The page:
The term AI was coined at the Dartmouth Summer Research Project on Artificial Intelligence in 1956 at Dartmouth College. This two-month workshop was organized by John McCarthy, Marvin Minsky, Claude Shannon, and Nathaniel Rochester and included as participants Trenchard More from Princeton, Arthur Samuel from IBM, Ray Solomonoff and Oliver Selfridge from MIT, and Allen Newell and Herbert Simon from Carnegie Tech, all of whom played fundamental roles in the development of AI. The Dartmouth workshop is considered the official birthplace of AI as a field, and it provided significant advances from previous work. For example, Allen Newell and Herbert Simon demonstrated a reasoning program, the Logic Theorist, which was capable of working with symbols and not just numbers.
In modern scientific AI, the first recognized work was Warren McCulloch and Walter Pitts’s 1943 article A Logical Calculus of the Ideas Immanent in Nervous Activity, which laid the foundations for the development of neural networks. McCulloch and Pitt proposed a model of artificial neurons, suggesting that any computable function could be achieved by a network of connected neurons and that all logical connectives (and, or, not, etc.) could be implemented by simple network structures. In 1948, Wiener’s popular book Cybernetics popularized the term cybernetic and defined the principle of the feedback theory. Wiener suggested that all intelligent behavior was the result of feedback mechanisms, or conditioned responses, and that it was possible to simulate these responses using a computer. One year later, Donald Hebb (1949) proposed a simple rule for modifying and updating the strength of the connections between neurons, which is now known as Hebbian learning. In 1950, Alan M. Turing published Computing Machinery and Intelligence, which was based on the idea that both machines and humans compute symbols and that this commonality should be the basis for building intelligent machines. Turing also introduced an operational strategy to test for intelligent behavior in machines based upon an imitation game known as the Turing test. (A brief description of the test and its impact on AI is discussed.) Because of the impact of his ideas on the field of AI, Turing is considered by many to be the father of AI.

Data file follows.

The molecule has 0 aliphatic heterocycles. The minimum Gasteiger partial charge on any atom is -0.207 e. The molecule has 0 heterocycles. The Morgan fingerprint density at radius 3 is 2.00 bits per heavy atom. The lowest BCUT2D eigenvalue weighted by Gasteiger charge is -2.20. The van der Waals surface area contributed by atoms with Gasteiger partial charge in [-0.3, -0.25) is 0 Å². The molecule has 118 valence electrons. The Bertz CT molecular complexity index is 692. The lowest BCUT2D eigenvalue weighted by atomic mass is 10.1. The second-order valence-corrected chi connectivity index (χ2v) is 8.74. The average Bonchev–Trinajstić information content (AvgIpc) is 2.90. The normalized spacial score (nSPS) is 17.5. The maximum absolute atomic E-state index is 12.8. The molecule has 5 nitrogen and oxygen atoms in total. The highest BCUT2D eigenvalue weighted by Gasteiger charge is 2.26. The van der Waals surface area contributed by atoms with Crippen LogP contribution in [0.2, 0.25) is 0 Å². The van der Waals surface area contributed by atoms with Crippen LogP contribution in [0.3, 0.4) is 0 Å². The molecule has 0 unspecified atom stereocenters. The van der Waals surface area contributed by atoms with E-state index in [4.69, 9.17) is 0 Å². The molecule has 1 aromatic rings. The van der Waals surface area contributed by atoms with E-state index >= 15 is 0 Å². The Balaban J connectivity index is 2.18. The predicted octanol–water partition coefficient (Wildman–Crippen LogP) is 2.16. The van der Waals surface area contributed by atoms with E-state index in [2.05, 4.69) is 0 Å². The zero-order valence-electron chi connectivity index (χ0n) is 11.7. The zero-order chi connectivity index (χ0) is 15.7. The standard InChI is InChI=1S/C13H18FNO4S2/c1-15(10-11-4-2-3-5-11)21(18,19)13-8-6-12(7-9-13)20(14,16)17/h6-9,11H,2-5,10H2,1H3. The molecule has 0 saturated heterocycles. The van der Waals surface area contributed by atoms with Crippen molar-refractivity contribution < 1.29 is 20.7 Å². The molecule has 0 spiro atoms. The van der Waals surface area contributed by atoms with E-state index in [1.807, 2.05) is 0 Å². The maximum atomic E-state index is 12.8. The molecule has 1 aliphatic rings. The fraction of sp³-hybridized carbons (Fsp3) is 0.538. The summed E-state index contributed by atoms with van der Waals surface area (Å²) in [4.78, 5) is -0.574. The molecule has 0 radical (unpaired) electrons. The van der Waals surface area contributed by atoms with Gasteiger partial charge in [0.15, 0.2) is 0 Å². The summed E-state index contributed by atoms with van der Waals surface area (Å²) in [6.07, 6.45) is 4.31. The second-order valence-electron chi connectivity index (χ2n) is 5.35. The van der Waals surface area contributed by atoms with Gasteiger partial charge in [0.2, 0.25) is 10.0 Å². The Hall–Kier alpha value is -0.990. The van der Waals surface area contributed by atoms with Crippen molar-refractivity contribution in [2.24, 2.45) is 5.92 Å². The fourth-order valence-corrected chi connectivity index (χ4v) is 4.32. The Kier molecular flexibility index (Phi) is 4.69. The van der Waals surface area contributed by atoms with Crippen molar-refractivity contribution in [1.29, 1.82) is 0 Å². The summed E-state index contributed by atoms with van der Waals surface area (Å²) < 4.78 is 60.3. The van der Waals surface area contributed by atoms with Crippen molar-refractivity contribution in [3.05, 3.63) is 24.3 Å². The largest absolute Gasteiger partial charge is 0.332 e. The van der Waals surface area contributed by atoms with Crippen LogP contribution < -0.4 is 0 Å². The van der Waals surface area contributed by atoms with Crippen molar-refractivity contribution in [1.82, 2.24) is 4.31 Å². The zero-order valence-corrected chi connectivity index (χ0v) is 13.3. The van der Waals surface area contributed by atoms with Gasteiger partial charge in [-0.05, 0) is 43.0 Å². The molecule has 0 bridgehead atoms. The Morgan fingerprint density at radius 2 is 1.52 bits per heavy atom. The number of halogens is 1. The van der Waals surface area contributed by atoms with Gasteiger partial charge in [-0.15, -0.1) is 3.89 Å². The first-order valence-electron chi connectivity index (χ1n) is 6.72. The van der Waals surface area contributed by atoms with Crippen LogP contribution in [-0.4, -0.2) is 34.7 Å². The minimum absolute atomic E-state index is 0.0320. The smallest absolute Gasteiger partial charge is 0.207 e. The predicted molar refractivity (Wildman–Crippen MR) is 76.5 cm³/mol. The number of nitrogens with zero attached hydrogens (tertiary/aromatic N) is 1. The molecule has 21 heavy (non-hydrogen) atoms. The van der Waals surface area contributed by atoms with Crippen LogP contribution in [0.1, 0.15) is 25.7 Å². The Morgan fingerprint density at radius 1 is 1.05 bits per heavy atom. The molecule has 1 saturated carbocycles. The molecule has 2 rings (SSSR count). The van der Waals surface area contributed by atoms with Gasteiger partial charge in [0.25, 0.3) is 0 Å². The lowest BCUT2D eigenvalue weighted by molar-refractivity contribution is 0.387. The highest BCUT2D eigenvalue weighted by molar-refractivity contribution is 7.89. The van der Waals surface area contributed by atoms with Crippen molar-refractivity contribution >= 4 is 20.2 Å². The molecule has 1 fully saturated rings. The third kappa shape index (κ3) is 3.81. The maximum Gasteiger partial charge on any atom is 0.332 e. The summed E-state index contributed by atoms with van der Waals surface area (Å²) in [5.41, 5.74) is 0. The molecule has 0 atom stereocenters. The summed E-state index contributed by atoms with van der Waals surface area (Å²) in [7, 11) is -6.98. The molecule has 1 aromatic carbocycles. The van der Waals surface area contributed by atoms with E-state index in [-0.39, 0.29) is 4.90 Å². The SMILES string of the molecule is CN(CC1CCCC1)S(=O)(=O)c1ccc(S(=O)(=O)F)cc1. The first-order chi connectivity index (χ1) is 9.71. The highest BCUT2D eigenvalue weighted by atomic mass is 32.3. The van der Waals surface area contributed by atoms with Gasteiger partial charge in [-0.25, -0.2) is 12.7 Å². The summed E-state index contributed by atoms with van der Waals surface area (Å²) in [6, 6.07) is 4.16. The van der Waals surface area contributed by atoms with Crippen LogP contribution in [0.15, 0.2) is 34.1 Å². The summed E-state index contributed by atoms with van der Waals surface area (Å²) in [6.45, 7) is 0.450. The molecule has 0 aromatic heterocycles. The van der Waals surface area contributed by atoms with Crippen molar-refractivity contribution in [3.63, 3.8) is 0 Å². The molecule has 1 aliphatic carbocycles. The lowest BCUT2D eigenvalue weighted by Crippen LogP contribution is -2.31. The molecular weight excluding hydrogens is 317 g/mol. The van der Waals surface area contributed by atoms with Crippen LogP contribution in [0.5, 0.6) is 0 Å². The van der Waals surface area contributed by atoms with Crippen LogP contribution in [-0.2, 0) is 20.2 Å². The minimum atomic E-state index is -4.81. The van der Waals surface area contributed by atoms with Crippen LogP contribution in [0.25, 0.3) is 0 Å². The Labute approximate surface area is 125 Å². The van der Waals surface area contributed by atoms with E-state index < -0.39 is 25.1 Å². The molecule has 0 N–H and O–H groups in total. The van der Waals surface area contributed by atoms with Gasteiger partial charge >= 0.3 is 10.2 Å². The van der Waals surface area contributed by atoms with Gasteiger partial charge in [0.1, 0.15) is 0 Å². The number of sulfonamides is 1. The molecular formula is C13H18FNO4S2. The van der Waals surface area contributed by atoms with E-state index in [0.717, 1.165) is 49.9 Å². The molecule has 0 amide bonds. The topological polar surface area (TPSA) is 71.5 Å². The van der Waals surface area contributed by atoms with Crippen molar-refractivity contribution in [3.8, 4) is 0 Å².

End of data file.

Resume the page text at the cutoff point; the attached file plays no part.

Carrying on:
Strong AI (also known as hard AI) supports the view that machines are really intelligent, and that, someday, they could have understanding and conscious minds. This view assumes that all mental activities of humans can be eventually reducible to algorithms and processes that can be implemented in a machine. Thus, for example, there should be no fundamental differences between a machine that emulates all the processes in the brain and the actions of a human being, including understanding and consciousness. One of the problems with the strong AI view centers on the following two questions: (a) How do we know that an artificial system is truly intelligent? (b) What makes a system (natural or not) intelligent? Even today, there is no clear consensus on what intelligence really is. Turing (1950) was aware of this problem and, recognizing the difficulties in agreeing on a common definition on intelligence, proposed an operational test to circumvent this question. He named this test the imitation game and it was later known as the Turing test.